A formal lease agreement is closer to being signed between the City of Yellowknife and management at Centre Square Mall to host a visitor centre in the downtown core.
City staff presented a memorandum at the May 10 governance and priorities committee meeting that requested council enter a five-year lease agreement with HREIT Holdings.
Council won’t vote on the proposal until the May 25 regular council meeting.
The project has been advancing since councillors embraced it in a presentation last December.
The federal government announced $377,587 toward the initiative last month while the GNWT has committed $161,000.
The city has also used $125,00 of its downtown improvement reserve toward the project.
Council heard on Monday that city staff have been working with Slate Asset Management on preparatory work for a yet undisclosed move-in date.
Representatives from the municipality and the mall management company are working on a design of the space, how the area will look surrounding the leased pod and how the doors will be reopened for public access.
The visitors centre will occupy a 4,022-square-foot space formerly used by the Bank of Montreal.
“We’re very pleased about this, but work cannot begin until, of course, we have a signed lease agreement. This is required before any construction or real building design can happen inside,” said city manager Sheila Bassi-Kellett.
“We do see that the opportunity to rejuvenate downtown and what has been a really lackluster area will really be enhanced with increased foot traffic and making that space as well more attractive to smaller businesses who would see the visitor centre as an anchor tenant.”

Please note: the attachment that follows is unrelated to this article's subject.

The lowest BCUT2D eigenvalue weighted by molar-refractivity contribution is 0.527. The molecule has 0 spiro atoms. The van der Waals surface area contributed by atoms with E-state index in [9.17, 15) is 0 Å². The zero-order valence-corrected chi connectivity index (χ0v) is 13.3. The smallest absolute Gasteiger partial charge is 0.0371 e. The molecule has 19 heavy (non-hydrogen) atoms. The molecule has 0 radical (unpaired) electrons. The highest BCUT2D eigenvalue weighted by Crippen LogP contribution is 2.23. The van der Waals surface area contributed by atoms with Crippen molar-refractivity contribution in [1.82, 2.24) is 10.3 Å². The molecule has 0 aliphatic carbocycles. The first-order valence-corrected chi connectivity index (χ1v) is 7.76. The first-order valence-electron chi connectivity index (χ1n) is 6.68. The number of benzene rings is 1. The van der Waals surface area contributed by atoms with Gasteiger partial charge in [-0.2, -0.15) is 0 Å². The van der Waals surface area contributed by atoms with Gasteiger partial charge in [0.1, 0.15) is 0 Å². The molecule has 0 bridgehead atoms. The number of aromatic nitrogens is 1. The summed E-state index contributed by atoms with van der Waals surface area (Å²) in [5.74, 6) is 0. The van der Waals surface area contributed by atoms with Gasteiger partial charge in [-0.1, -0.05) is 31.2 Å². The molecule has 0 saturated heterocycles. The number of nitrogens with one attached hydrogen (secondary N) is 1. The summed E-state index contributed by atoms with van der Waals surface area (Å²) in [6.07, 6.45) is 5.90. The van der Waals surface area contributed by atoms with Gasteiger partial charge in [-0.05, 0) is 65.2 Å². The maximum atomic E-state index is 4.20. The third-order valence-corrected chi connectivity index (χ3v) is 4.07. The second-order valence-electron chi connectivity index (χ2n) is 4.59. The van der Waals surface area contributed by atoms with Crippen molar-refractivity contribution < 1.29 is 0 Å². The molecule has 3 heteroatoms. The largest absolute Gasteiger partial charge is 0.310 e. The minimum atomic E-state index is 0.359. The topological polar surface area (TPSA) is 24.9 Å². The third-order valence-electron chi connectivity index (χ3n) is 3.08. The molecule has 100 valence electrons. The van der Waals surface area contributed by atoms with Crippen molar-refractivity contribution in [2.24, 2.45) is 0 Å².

Slate is expected to lease the space to the city over the five years “at a cost recovery rate” and has invested $100,000. The doors at the 50 Street entrance, which have been closed for over a decade, will be reopened as part of the agreement.
According to the city memorandum, engineering and construction costs associated with this work are estimated to be about $59,000.
Councillors were again receptive to the development.
Coun. Julian Morse said he sees it as the city putting its money where its mouth is for downtown revitalization.
“I am supportive of this and I’m happy to see that Slate is committing to invest a pretty significant amount of money in the space to help the city get it set up,” he said.
Coun. Niels Konge said the new space should help revive the central business core while welcoming newcomers following the pandemic.
“If we get our tourism numbers back up to where they were, it’s going to push a lot of tourists through that space that is currently under-utilized and hopefully it will become a more attractive place,” he said.